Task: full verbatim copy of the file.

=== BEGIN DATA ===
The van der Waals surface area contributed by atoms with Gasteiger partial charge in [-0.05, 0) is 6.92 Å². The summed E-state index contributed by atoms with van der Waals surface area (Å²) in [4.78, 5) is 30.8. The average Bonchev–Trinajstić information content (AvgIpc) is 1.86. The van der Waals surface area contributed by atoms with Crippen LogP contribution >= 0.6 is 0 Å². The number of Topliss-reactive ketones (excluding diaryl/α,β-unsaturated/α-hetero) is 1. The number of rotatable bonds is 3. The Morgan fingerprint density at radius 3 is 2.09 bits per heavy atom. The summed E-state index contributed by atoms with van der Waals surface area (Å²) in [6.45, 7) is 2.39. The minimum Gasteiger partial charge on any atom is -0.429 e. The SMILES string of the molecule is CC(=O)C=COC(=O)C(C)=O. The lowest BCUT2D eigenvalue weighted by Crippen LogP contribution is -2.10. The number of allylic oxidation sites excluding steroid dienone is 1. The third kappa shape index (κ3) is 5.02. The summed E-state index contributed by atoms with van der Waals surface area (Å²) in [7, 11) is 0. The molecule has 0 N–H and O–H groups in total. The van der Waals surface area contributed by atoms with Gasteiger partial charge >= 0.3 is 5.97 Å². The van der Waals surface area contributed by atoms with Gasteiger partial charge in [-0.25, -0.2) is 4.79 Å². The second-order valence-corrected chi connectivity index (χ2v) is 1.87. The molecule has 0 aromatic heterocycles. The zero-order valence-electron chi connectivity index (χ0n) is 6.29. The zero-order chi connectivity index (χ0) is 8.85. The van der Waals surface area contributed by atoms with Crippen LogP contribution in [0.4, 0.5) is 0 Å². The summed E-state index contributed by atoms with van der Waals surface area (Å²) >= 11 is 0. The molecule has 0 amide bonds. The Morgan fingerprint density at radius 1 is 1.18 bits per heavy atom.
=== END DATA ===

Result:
The van der Waals surface area contributed by atoms with Gasteiger partial charge in [-0.05, 0) is 6.92 Å². The summed E-state index contributed by atoms with van der Waals surface area (Å²) in [4.78, 5) is 30.8. The average Bonchev–Trinajstić information content (AvgIpc) is 1.86. The van der Waals surface area contributed by atoms with Crippen LogP contribution >= 0.6 is 0 Å². The number of Topliss-reactive ketones (excluding diaryl/α,β-unsaturated/α-hetero) is 1. The number of rotatable bonds is 3. The Morgan fingerprint density at radius 3 is 2.09 bits per heavy atom. The summed E-state index contributed by atoms with van der Waals surface area (Å²) in [6.45, 7) is 2.39. The minimum Gasteiger partial charge on any atom is -0.429 e. The SMILES string of the molecule is CC(=O)C=COC(=O)C(C)=O. The lowest BCUT2D eigenvalue weighted by Crippen LogP contribution is -2.10. The number of allylic oxidation sites excluding steroid dienone is 1. The third kappa shape index (κ3) is 5.02. The summed E-state index contributed by atoms with van der Waals surface area (Å²) in [7, 11) is 0. The molecule has 0 N–H and O–H groups in total. The van der Waals surface area contributed by atoms with Gasteiger partial charge >= 0.3 is 5.97 Å². The van der Waals surface area contributed by atoms with Gasteiger partial charge in [-0.25, -0.2) is 4.79 Å². The second-order valence-corrected chi connectivity index (χ2v) is 1.87. The molecule has 0 aromatic heterocycles. The zero-order valence-electron chi connectivity index (χ0n) is 6.29. The zero-order chi connectivity index (χ0) is 8.85. The van der Waals surface area contributed by atoms with Crippen LogP contribution in [0.4, 0.5) is 0 Å². The summed E-state index contributed by atoms with van der Waals surface area (Å²) >= 11 is 0. The molecule has 0 amide bonds. The Morgan fingerprint density at radius 1 is 1.18 bits per heavy atom.